While the fundamentals would suggest that India is not necessarily a top short idea, the risk of a short-to-intermediate-term correction in Indian assets is inflated, given that monetary easing might be farther out in duration than consensus hopes. We point to a developing trend of incrementally-less pricing in of monetary easing into Indian rate markets as supportive of this view.

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Fundamental Price Data

All % moves week-over-week unless otherwise specified.

    • Median: +1.5%
    • High: Japan +4.9%
    • Low: New Zealand -1.8%
    • Callout: Philippines +26.2% over the LTM vs. a regional median of -3.1%
  • FX (vs. USD):
    • Median: +0.1%
    • High: New Zealand dollar +0.7%
    • Low: Japanese yen -2.4%
    • Callout: Japanese yen -3.3% YTD vs. a regional median of +2.5%
    • High: Thailand +12bps
    • Low: Vietnam -38bps
    • Callout: Indonesia -88bps YTD
    • High: Indonesia +12bps
    • Low: Vietnam -47bps
    • Callout: China +11bps YTD
    • High: Philippines +9bps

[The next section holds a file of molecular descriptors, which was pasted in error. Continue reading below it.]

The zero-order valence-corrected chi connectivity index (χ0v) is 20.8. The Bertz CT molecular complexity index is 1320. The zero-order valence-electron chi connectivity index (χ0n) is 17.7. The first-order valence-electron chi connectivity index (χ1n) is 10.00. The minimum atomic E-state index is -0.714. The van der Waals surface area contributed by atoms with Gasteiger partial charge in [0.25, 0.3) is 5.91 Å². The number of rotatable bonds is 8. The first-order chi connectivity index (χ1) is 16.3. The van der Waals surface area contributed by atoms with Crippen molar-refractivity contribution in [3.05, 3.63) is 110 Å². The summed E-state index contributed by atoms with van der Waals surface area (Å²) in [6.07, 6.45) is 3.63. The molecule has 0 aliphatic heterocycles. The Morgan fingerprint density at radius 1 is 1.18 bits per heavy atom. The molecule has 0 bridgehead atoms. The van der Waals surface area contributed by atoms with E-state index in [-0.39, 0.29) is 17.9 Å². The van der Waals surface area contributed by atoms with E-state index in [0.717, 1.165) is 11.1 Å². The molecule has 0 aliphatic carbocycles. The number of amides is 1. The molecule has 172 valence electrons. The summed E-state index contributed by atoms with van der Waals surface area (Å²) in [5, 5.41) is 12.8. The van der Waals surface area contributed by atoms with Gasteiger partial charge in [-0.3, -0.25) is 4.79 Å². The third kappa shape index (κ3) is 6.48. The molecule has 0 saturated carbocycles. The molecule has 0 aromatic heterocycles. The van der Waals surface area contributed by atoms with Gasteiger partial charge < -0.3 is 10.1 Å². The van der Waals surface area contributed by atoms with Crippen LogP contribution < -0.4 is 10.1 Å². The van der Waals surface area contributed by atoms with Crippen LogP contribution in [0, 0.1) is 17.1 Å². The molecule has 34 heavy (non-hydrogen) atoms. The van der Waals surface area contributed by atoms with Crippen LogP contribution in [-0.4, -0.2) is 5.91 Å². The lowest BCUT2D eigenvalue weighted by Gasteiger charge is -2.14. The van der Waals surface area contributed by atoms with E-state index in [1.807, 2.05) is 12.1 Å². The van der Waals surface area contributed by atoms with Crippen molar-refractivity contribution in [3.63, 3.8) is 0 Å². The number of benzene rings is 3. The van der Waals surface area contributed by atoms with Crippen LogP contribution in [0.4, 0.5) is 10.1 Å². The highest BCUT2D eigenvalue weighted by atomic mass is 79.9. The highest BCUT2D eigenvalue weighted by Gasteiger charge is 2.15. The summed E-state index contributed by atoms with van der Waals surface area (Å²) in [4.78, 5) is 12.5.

• Low: Vietnam -9bps
    • Callout: China (10yr-1yr) -26bps YTD
  • 5YR CDS:
    • Median: -0.1%
    • High: Japan +0.6%
    • Low: Australia -3.1%
    • Callout: Japan +19.7% over the last six months vs. a regional median of +1.6%
    • High: Australia +16bps
    • Low: Thailand -4bps
    • Callout: China +50bps YTD
    • High: China +181bps
    • Low: Vietnam -71bps
    • Callout: India +40bps YTD
  • CORRELATION RISK: The MSCI All-Country Asia Pacific Index is trading with a very slight positive correlation of +4% to the DXY on an three-week basis -- a large directional shift from -89% on a six-week basis. We would expect this correlation to intensify in the coming weeks, given the inflationary risks of further dollar-debauchery.

Darius Dale

Senior Analyst